Louisa Fletcher Tarkington, “The Abbess”

Louisa Fletcher TarkingtonA few weeks ago, I ran a news item about the poetry of the first Mrs. Tarkington. Just the other day, one of my search engine feeds turned up a Library of Congress photo of Louisa, specified as from the period from 1910 to 1915. It’s a newswire photo, so it was probably taken to support one or another of her writing projects (or Tarkington’s).

A link in the photo’s comment thread led me to the website of painter Tyler Alpern, one of whose muses is Louisa’s nephew Bruz Fletcher. Alpern’s site includes a sort of fan page for the Fletcher family, including a great deal of interesting biographical tidbits that never found their way into Tarkington’s biographies. Musician Bruz, who was gay, would eventually commit suicide in Hollywood, the fourth immediate family member to do so. His father Stoughton ended life as a pauper. The family story is mercurial and sad.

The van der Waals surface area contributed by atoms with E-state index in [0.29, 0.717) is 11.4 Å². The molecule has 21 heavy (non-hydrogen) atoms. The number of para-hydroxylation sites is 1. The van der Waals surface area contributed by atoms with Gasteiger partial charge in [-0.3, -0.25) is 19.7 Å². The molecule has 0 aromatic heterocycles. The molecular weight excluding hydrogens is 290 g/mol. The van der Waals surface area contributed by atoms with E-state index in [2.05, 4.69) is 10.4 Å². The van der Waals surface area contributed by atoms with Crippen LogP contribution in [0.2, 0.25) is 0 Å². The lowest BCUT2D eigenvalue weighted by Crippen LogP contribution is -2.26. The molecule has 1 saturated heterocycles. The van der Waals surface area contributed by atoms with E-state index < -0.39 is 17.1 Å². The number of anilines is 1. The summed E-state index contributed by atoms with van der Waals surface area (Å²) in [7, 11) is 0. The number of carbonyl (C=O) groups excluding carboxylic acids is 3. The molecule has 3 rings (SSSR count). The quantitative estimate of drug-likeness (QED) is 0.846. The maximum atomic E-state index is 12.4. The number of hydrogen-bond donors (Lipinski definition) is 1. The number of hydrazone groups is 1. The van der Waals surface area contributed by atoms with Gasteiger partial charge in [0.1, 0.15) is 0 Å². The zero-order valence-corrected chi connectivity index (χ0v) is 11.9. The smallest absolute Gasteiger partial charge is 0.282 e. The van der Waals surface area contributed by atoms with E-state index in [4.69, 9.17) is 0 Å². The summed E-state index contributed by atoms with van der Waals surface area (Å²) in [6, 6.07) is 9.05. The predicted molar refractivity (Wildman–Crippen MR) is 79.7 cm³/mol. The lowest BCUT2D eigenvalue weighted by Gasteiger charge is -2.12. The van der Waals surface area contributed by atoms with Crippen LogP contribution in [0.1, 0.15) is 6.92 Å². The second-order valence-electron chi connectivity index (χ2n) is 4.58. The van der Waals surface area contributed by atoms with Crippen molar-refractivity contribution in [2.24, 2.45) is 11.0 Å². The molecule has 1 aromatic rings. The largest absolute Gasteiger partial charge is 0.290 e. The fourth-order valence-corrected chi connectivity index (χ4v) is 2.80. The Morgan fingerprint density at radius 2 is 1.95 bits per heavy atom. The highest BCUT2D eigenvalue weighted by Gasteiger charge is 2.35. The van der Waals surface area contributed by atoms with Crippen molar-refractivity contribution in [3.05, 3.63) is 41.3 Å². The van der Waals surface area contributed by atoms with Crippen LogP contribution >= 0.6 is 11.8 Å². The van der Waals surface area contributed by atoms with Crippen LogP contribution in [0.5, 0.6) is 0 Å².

Here’s a bit from Alpern’s Fletcher Family Album:

[Stoughton] had 3 sisters, Julia, Hilda and Louisa. Hilda lived in a “boston marriage” in Saranac, New York [meaning she lived in a lesbian relationship]. Louisa was a poet and had a stormy first marriage to famed playwright Booth Tarkington. Their only daughter Laurel died at age 16 and was one of the first of many tragedies to mark Bruz’ s short life. Julia commited suicide in 1910 and a bitter custody battle for her children and body followed. 

Bruz’s beloved aunt Louisa [was] known to the family as Abbess. … She met Booth Tarkington when they both appeared in an amateur production in Indianapolis.

The webpage shows a striking photo of Louisa in costume. Check it out. It’s easy to see how the young Tarkington could be smitten.

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